Pope-Pourrie

Aside from the many reasons evaluated above, Neocatholics offer a hodge-podge of other reasons for converting to Rome.

Getting Poped

While Vanauken jocularly refers to the Protestant-to-Catholic conversion process as getting "poped,"[65] many such converts, including Vanauken, express the deepest admiration for the current pontiff, Pope John Paul II, claiming that he is one of the reasons why many Neocatholics have converted to Rome. In a private letter to a Protestant-about-to-be-Catholic, Vanauken pontificates (a little papal humor never hurt anybody) that "since John Paul II mounted the chair of Peter, the tide is setting strongly toward Rome. I hear of conversions on every hand."[66]

Beating the papal drum further, Vanauken has elsewhere written that "[t]he joyful radiance of John Paul II's appearance among us [gave] this sheep [Vanauken] intimations, however faint, of what the second coming might be like."[67] Not able to contain himself, Vanauken calls the current pope the "white knight of Christianity", and argues that his election actually proves the Holy Spirit's continued guidance of the Roman Catholic Church.[68]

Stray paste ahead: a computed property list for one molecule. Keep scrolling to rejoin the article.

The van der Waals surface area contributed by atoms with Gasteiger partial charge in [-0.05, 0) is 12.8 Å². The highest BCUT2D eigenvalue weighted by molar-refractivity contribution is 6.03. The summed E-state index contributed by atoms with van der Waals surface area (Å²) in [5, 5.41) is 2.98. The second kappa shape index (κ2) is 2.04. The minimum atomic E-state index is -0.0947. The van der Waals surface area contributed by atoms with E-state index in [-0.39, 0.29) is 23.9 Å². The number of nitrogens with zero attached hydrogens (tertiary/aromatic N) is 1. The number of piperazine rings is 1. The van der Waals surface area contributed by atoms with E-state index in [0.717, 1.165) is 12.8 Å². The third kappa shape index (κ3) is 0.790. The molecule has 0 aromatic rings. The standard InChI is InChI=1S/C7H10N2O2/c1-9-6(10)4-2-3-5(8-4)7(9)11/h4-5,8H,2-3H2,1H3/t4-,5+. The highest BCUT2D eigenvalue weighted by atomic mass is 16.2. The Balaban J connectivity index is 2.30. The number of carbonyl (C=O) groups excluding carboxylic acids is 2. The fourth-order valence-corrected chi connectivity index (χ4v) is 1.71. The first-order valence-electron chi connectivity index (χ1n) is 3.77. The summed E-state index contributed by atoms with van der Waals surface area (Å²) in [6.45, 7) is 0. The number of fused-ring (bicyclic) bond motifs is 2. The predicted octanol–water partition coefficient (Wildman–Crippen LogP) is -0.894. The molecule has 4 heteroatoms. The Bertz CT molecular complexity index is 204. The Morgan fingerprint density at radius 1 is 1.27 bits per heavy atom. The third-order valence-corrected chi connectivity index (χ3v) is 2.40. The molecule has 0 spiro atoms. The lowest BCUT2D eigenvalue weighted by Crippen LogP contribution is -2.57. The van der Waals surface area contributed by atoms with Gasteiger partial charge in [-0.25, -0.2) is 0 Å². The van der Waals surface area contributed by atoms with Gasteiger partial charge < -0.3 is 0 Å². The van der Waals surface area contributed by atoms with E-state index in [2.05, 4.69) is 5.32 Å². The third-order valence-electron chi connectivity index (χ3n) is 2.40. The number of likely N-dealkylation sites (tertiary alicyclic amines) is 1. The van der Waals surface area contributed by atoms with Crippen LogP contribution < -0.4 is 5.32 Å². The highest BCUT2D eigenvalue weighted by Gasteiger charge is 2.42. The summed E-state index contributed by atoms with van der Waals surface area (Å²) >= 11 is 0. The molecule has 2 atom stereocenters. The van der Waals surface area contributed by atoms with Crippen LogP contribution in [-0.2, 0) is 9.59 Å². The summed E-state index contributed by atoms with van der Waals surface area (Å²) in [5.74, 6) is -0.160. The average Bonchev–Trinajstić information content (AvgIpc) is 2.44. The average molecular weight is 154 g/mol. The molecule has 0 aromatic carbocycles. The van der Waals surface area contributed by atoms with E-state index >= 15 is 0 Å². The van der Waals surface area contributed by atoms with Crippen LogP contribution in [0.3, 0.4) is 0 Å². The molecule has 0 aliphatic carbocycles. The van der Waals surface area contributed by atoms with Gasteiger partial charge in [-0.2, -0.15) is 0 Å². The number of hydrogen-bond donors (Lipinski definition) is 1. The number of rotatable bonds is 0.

Vanauken does not stand alone in claiming that Pope John Paul II is one of the main reasons why many Neocatholics have converted. Elena Vree has written that

[t]he event that brought me to the realization that I should become a Roman Catholic was the election of the current pope....If the Holy Spirit could move the College of Cardinals to elect this man to the papacy, then the Holy Spirit, through the Pope, could energize me and stir me from my complacency and move me into action. This is the man who symbolizes the persecuted Church.[69]
After thus extolling the current Pope, Elena Vree writes that when John Paul II allowed Anglo-Catholic, Episcopalian, and Eastern Orthodox priests who were already married to become Roman Catholic priests, she had no reason to wait to become a Roman Catholic.[70]

Appeal to the Masses

Vanauken not only appeals to the one (the Pope), he also appeals to the many -- the masses -- by claiming that Catholics outnumber Protestants by at least two to one.[71] More generically, former Christian rock star-turned-Franciscan monk, John Michael Talbot, claims that there "is no larger unified group of professing Christians on the face of the earth" than Catholics.[72] While arguments appealing to the masses are quite frequent in Neocatholic literature, such arguments just don't add up.